Intuit, the company behind products like QuickBooks and TurboTax, is getting into the small business lending space. With QuickBooks Capital, QuickBooks users can now get access to small business loans up to about $35,000 for up to six months right from inside their bookkeeping software.
It's worth stressing that Intuit is lending its own money here. This is not some kind of referral service that connects businesses with lenders. "We have a history of working with partners," Intuit's head of QuickBooks Capital Rania Succar told me. "But we realized there was so much more possibility if we do it ourselves. [...] We are exploring other models, but for now, we are putting our own capital behind it."
As Succar told me, the service is powered by Intuit's own machine learning models, which it trained by feeding it anonymized data from its existing QuickBooks user base. "Inuit is uniquely positioned to innovate in this space because of the breadth and depth of data small businesses have entrusted us with," explained Succar. This allows Intuit to get a full picture of the current financial state of a small business and -- more importantly -- the ability to predict that company's future cash flow and ability to pay back a loan.
Why does this matter? Typically, lenders in the small business space have to make their decision based on a very small amount of data. So to keep their risks low, they often won't lend to companies that are only a few months old, though these are exactly the kind of businesses that can often benefit from a small loan to jump on their next opportunity to expand, buy in bulk or bring on new customers.
Intuit tells me that its credit model is based on 26 billion QuickBooks data points. With this plethora of data both about a specific business and comparable businesses in similar locations and life stages, Intuit's machine learning models can create a risk profile and offer competitive rates -- even for very young businesses that have only been around (or have used QuickBooks) for six months. Succar stressed that one data point that's especially important here: understanding a company's outstanding debt, which other lenders typically don't tend to have a lot of data about but which Intuit Capital's models can predict with a very high level of certainty.
While the team obviously doesn't have a lot of data about its loans yet (the company has only been beta testing this service with a select number of customers in the last few months), Succar is very confident that the default rate will be low and she stressed that it's Intuit Captial's credit model that allows the company to make loans to company's that wouldn't have otherwise qualified for one.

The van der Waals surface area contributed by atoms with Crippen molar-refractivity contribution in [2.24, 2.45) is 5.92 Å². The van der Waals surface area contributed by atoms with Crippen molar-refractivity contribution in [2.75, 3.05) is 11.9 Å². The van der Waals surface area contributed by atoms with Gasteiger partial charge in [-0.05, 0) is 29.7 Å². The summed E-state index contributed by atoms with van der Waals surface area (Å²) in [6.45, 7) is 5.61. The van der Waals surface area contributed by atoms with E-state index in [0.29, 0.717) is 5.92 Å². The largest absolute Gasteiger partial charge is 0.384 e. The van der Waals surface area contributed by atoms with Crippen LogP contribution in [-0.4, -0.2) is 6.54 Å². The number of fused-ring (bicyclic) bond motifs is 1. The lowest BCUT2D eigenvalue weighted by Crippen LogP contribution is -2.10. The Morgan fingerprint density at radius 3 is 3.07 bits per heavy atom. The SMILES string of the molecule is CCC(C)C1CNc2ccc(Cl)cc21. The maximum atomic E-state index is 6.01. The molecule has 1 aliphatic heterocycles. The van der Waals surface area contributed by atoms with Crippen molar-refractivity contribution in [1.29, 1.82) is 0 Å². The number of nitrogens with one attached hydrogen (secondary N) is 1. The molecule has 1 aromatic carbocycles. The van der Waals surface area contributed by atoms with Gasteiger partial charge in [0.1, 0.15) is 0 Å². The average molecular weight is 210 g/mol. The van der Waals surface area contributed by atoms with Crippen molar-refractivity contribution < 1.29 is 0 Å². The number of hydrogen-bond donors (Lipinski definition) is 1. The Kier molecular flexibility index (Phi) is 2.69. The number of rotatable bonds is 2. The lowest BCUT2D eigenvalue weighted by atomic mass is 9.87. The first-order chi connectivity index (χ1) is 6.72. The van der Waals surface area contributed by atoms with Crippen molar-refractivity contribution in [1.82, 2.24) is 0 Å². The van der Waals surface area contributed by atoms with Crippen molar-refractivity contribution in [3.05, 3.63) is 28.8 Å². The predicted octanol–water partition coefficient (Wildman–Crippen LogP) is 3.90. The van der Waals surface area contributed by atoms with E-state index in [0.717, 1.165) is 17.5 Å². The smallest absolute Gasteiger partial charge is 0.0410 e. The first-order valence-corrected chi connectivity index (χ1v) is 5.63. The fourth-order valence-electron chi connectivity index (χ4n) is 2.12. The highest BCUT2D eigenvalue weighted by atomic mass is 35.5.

“We are particularly proud to be innovating for young businesses because they are critical to the future success of the economy, but very under-served by the options available in today’s credit market," said Succar.
The lending process itself is done algorithmically. The service uses multiple data sources beyond QuickBooks data, including bureau data, and then provides a company that's looking for a loan with an offer. That offer will include the APR and a detailed rundown of the monthly payments a company will have to make. The team argues that it's rates will be competitive with those of other lenders.
Succar stressed that the model is quite conservative and may not always give a business the size of loan it wants. The algorithm will make a counter-offer, though.
Completing the overall loan process only takes a few minutes. Then, as a business pays back its loan, the model learns even more about this company and can then potentially make a better offer the next time around.
QuickBooks Capital is yet another example of how important access to lots of raw data is in this new world of machine learning. Intuit has clearly understood that it sits on a goldmine of small business data and that it can use this to expand its product portfolio with services that others simply can't offer because they don't have this kind of data to train their models. That's been a recurring theme in my conversations with the company, so I wouldn't be surprised if we saw more of these new services come out of Intuit in the future.
This article originally appeared on TechCrunch.